Do NOT apply power to the repaired PSU except with everything reinstalled in the PSU case and the case cover screwed back on completely because a big capacitor could explode, and you don't want to get a shock from one of the big heatsinks, which are often connected directly to high voltage. I once failed to do tha with an old Antec, and when I plugged the AC cord into the case, it flexed enough to touch a big heatsink, causing an arc and made the PSU shut down.
Edited by larymoencurly - 8/28/13 at 4:29pm
post #3 of 4
Thread Starter 
hi thx for the reply smile.gif

ive found its a 6.3mm x 35mm 10A 250v slow blow fuse that's needed, also ive been reading around a little & it could be numerous other parts such as the diodes,caps etc before the transformer thing usually? still researching about it tbh

I think im just gonna try the fuse's & see how it goes tbh, I didn't hear any pops/no burnt smell or anything so I think its the fuse, haven't got a multi meter or anything to test so im just taking a long shot with it lol.

got a couple of soldering irons & stuff though so hey might aswell give it a go?

thx for the safety advice aswell, im well aware of the dangers of electricity lol, ive had a fair few shocks in the past, couple of bad ones aswell when I was young! true arc shocks that blew me across the room biggrin.gif

im not that naïve now, when it comes to messing with electronics lol!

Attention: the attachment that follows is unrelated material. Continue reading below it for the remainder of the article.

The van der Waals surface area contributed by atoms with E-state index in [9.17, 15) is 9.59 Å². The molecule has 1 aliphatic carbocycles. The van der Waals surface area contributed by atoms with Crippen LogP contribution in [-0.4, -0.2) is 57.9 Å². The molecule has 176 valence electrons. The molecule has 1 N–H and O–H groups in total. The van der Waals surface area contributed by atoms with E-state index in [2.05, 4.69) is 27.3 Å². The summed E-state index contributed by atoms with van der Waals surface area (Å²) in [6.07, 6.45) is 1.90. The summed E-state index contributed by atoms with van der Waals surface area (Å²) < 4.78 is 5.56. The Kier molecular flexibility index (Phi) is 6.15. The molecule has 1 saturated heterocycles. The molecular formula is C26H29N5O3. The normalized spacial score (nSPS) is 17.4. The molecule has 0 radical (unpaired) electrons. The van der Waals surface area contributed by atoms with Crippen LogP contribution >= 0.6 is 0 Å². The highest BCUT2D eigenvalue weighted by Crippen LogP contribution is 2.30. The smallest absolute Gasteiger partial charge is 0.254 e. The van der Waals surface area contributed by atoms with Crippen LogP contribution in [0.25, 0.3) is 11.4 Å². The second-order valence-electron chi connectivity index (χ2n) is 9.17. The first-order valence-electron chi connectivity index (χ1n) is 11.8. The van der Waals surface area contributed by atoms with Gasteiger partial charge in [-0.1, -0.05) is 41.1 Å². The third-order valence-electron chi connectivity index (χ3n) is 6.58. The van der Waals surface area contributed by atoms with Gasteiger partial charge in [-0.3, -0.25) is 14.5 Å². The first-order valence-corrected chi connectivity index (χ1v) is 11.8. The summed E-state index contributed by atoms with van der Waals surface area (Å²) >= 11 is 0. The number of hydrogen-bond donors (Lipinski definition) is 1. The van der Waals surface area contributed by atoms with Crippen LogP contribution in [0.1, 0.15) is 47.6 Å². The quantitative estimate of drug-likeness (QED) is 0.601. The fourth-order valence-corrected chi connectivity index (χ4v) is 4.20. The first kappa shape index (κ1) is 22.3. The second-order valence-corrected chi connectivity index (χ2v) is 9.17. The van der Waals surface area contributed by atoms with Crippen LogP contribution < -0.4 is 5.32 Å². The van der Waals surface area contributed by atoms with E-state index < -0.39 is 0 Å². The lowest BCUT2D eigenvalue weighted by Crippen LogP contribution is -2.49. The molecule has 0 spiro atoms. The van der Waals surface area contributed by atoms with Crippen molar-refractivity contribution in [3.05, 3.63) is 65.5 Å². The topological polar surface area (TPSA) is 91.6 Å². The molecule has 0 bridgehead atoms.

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The Hot Minion
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CPUMotherboardGraphicsRAM
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Hard DriveOptical DriveCoolingCooling
2x Corsair force 3 120GB pioneer dvdrw/bdrw XSPC Raystorm EK Coolstream 360  
CoolingCoolingCoolingOS
EK Coolstream 240 Alphacool D5 with HF Top 2x EK 7990 SE alcatel/nickel blocks Win7 ultimate 
MonitorKeyboardPowerCase
24'' AOC 1080p x3 + 42'' LG 3DTV saitek eclipse enermax revolution 1050w nzxt switch 810 
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i7 4790k 4.7ghz MSI Z87 GD65  3x XFX R9 280x GSKILL 16GB DDR3  
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Hard DriveOptical DriveCoolingOS
2x 120gb mushkin chronus SAMSUNG DVDRW EK SUPREME HF+ 360+240 rad win7 ultimate 
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3x aoc's through kvm's CORSAIR TX850M RC1000 COSMOS 
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post #4 of 4
Sometimes old fuses just go, and I hope that's the case here, but I can't be optimistic. You may want to check for shorts caused by bad soldering or wire leads that weren't cut short enough. I once restored a dead PSU by bending up a wire lead that was touching an adjacent copper trace, but no fuse was blown.

The cheapest multimeter is more than good enough to diagnose the components (with the AC cord unplugged), but for the price, digital ones are a lot better than analog ones.

Good luck.